Neil Canavan

September 21, 2011

September 21, 2011 (New York, New York) — After 2 days of testimony at the United Nations (UN) High-Level Meeting on Prevention and Control of Non-Communicable Diseases (NCDs), the consensus of a host of international representatives was clear: NCDs pose a direct and escalating threat to the continued economic development of low and middle income countries.

The United Nations member states signed a declaration that addresses tobacco, industrially produced trans fats in foods, and several other key issues related to the world's leading NCDs: cardiovascular disease, cancer, diabetes, and chronic respiratory diseases.

"More than 25% of those who succumb to NCDs are in the prime of their working lives," warned UN Secretary-General, Ban Ki-moon, "and the vast majority of these individuals are in developing countries."

What one delegate described as "the globalization of unhealthy lifestyles" and a growing global population is driving the increased prevalence of NCDs. According to the World Health Organization (WHO), deaths from NCDs will increase by 17% overall in the next decade, with a 24% projected jump in the poorest nations of Africa. Over the next 20 years, the World Economic Forum estimates that losses related to disease treatment and lost productivity will exceed $47 trillion.

Further consensus at the meeting was reached as to the specific root causes driving the increase of NCDs: the use of tobacco products, excess alcohol consumption, poor-quality food, lack of exercise, and lack of access to healthcare services and medicines.

The American Heart Association (AHA), one of several groups invited as part of the official US delegation, states in a release that it was "pleased by the commitment to accelerated implementation of the World Health Organization's Framework Convention of Tobacco Control and that countries recognize the fundamental conflict of interest between the tobacco industry and public health." The UN concurred that tobacco taxation is an effective strategy to reducing tobacco consumption. AHA also backs the UN commitment to eliminate industrially produced trans fats in foods and to implement interventions to reduce the consumption of salt, sugars and saturated fats.

"Although the declaration lacked a global salt reduction target, the association remains hopeful that it will be another step in helping consumers understand that salt reduction as important for cardiovascular health," the organization says. AHA recommends a maximum sodium intake of 1500 milligrams a day, which is significantly lower than the average American's current intake.

Dr. Margaret Chan, Director-General of the WHO, was emphatic in linking some of the problem to the profit motive. Striking first at the obvious target of tobacco companies, she then shifted her comments to the increasing availability of processed foods. "Obesity for children is growing faster than obesity in adults," she said. "Why? Advertising and marketing readily cross borders. Kids the world over love the same cartoon characters, [marketing tools] that tell them what to eat and what to drink." She urged governments to combat bad dietary habits with education, and appealed to the food industry to provide their customers with healthier choices.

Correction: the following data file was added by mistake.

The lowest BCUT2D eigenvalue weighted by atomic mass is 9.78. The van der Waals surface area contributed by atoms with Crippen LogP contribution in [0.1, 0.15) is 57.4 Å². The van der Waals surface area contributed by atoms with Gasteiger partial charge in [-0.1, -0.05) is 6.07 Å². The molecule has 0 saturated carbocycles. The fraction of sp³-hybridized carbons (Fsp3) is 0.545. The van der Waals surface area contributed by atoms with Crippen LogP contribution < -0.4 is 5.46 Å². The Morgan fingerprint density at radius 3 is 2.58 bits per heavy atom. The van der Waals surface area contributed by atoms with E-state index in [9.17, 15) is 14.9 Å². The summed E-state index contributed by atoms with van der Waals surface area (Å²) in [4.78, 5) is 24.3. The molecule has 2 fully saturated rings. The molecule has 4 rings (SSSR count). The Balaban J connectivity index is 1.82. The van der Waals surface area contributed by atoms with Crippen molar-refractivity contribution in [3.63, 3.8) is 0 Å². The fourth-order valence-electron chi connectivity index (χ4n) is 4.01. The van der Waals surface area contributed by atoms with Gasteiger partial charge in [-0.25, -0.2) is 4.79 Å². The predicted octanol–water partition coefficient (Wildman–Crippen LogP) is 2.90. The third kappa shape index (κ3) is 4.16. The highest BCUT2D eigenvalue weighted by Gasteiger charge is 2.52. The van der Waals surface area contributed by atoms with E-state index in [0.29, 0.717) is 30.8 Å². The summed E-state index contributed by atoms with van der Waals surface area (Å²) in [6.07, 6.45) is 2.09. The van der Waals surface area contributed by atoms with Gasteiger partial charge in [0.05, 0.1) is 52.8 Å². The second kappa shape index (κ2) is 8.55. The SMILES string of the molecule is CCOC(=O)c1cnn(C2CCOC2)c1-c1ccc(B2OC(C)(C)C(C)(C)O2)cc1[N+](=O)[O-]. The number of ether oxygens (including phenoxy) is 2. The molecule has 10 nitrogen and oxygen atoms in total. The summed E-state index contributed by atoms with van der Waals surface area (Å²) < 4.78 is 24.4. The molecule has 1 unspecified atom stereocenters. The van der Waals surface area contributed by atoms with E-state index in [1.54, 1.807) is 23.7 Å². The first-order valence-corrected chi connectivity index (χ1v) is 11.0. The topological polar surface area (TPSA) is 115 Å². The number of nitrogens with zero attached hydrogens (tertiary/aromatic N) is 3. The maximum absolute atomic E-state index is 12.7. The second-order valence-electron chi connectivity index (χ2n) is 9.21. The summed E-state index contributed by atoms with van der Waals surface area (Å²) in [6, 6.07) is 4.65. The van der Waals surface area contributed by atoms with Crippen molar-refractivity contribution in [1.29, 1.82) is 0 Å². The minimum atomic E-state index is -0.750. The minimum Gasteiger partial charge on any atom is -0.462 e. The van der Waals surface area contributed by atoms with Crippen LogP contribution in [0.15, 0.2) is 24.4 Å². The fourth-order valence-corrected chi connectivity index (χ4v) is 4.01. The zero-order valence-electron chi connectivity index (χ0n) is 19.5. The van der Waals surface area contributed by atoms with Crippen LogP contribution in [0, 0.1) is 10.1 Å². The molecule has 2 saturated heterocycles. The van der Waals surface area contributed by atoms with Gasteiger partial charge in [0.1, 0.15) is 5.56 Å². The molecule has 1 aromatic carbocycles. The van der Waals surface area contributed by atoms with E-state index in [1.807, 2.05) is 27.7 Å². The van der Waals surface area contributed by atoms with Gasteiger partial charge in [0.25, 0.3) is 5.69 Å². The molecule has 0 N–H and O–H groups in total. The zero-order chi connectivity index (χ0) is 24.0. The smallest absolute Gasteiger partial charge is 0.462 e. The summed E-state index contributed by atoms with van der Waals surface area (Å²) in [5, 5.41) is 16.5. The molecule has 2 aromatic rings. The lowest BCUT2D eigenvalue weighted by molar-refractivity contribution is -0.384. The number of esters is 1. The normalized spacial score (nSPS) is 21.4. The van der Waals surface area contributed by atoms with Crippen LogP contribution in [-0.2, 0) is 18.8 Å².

The pharmaceutical industry was also singled out. "The skyrocketing increase in NCDs throughout the developing world means the [drug] market is huge, but industry must also understand the importance of price," she said. "True, many first-line treatments are off-patent, but they are still not affordable for the masses. Nobody objects to industry making profit, but what we’re talking about here is the difference is between reasonable profit and greed."

Drug pricing and access to intellectual property were mentioned by a number of speakers. The delegate from India encouraged what she termed "open-source drug development," whereas others were more direct and strident in their views, making it clear that as this global healthcare initiative moves from problems to solutions, access to affordable medicines — and the contentious issue of generic biologics — will be a major battleground.

A World of Suggestions, No Shortage of Ideas

Many delegates shared their proactive efforts on the local level: low-cost cervical cancer screening programs; diabetes education; providing clean-burning cook stoves; and even the promotion of sports to enhance the appeal of physical activity.

Speaking during the closing session of the meeting, New York City Mayor Michael Bloomberg highlighted his local, low-cost efforts to combat NCDs, such as an antismoking campaign that includes the highest excise tax in the nation on tobacco products, and broad restrictions on where smoking is allowed. These programs have resulted in a drop of current smokers in New York from 22% to 14%. Regulations regarding trans fats and posting calorie contents on restaurant menus have also produced results, for "little or no cost to the local government."

The cost of any initiative to stem the tide of NCDs was a major theme of the meeting, as a UN report on "best buy" solutions to address NCDs was issued just prior to the meeting's start.

As the meeting closed, the immediate path to action remained unclear, however. As stated by Nancy Brinker, CEO of the Susan G. Komen for the Cure, and WHO Goodwill Ambassador for Cancer Control, the mission is simple: "Where you live should not determine whether you live."

United Nations 2011 High-Level Meeting on Prevention and Control of Non-Communicable Diseases (UN NCD Summit). September 19-20, 2011.


Comments on Medscape are moderated and should be professional in tone and on topic. You must declare any conflicts of interest related to your comments and responses. Please see our Commenting Guide for further information. We reserve the right to remove posts at our sole discretion.
Post as: